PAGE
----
From William Livingston
8 October 1779
I am happy to find that your Excellency’s Letter has detained the Assembly this day,1 as I verily believe electioneering, (for which some men would risque the salvation of their Country) having got into their, Heads, that nothing in the World besides would have been able to check their Impulse for decamping. But what kind of amphibious Production they will make of the Bill (by some Intelligence I have this morning) I am at a loss to guess.2 A most mortifying Consideration is our declension of public spirit; and as the Depreciation of Patriotism has kept full pace with the depreciation of the Currency, I really dread the Continuance of the war as a Member of the Confederacy at large & the total loss of all the honour acquired by this State, as connected with it in particular unless the next Election produces Men of a very different Temper. But as Providence hath hitherto deduced real Good out of the greatest of our apparent Evils, I doubt not it will overrule to the general Interest even that infernal Lust for accumulating Money, which presents us with so melancholy a Prospect.
I still continue under the greatest Anxiety respecting the Supplies of Flour, for which I fear that no Exertions will be made by this State adequate to our ability or the Necessity of the Troops3—With the highest Esteem & Affection I have the honour to be Dr Sir your Excellencys most humble Servt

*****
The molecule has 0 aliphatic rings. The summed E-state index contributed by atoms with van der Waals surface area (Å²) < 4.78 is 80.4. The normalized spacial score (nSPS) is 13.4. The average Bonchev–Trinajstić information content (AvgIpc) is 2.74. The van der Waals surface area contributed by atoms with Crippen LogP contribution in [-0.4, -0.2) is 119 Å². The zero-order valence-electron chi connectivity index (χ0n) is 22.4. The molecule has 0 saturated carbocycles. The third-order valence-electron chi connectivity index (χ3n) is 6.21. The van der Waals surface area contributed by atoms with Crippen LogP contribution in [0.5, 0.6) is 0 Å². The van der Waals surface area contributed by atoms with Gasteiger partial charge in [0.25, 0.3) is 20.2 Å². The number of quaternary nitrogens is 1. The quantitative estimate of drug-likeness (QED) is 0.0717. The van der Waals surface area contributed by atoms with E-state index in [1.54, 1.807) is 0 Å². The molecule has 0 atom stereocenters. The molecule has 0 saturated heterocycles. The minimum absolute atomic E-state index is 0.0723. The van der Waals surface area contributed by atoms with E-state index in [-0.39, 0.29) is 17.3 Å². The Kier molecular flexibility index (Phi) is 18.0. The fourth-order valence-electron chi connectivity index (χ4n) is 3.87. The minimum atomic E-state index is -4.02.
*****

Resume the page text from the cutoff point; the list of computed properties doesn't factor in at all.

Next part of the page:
2. For the assembly’s eventual approval of a bill to raise 4,000 men to serve in the Continental army on short enlistments, see Livingston to GW, 7 Oct., n.2. This augmentation of troops was to support prospective combined operations with the French fleet (see Planning for an Allied Attack on New York, c.3–7 Oct.).
On 9 Oct., Livingston wrote to GW from Trenton, N.J.: “I am most agreeably disappointed thi⟨s⟩ Morning in finding that our Legislature has passed an Act wh⟨ich⟩ I hope will fully answer your Excellency’s requisition as to our Quota of Militia; but discovering a ⟨mutilated⟩table gang of Tory Millers enhancing the Price of wheat I am as anxtious as ever respecting the Supply of Flour” (ALS, DLC:GW).
3. Partly as a result of GW’s circular letter of 28 Aug. on the army’s shortage of flour, the New Jersey legislature had passed an act for securing supplies of flour (see N.J. Acts 1778, Last Sitting, description begins Acts of the General Assembly of the State of New-Jersey, At a Session begun at Trenton on the 27th Day of October, 1778, and continued by Adjournments. Being the Last Sitting of their Third Session. Trenton, 1779. description ends 127–29, and N.J. Legislative Council Proc., 27 Oct. 1778–9 Oct. 1779 description begins A Journal of the Proceedings of the Legislative-Council of the State of New-Jersey, In General Assembly convened at Trenton, on Tuesday the twenty-seventh of October, in the Year of our Lord One Thousand Seven Hundred and Seventy-eight. Being the Third Session. Trenton, 1780. description ends , 85–88; see also Prince, Livingston Papers, description begins Carl E. Prince et al., eds. The Papers of William Livingston. 5 vols. Trenton and New Brunswick, N.J., 1979–88. description ends 3:179).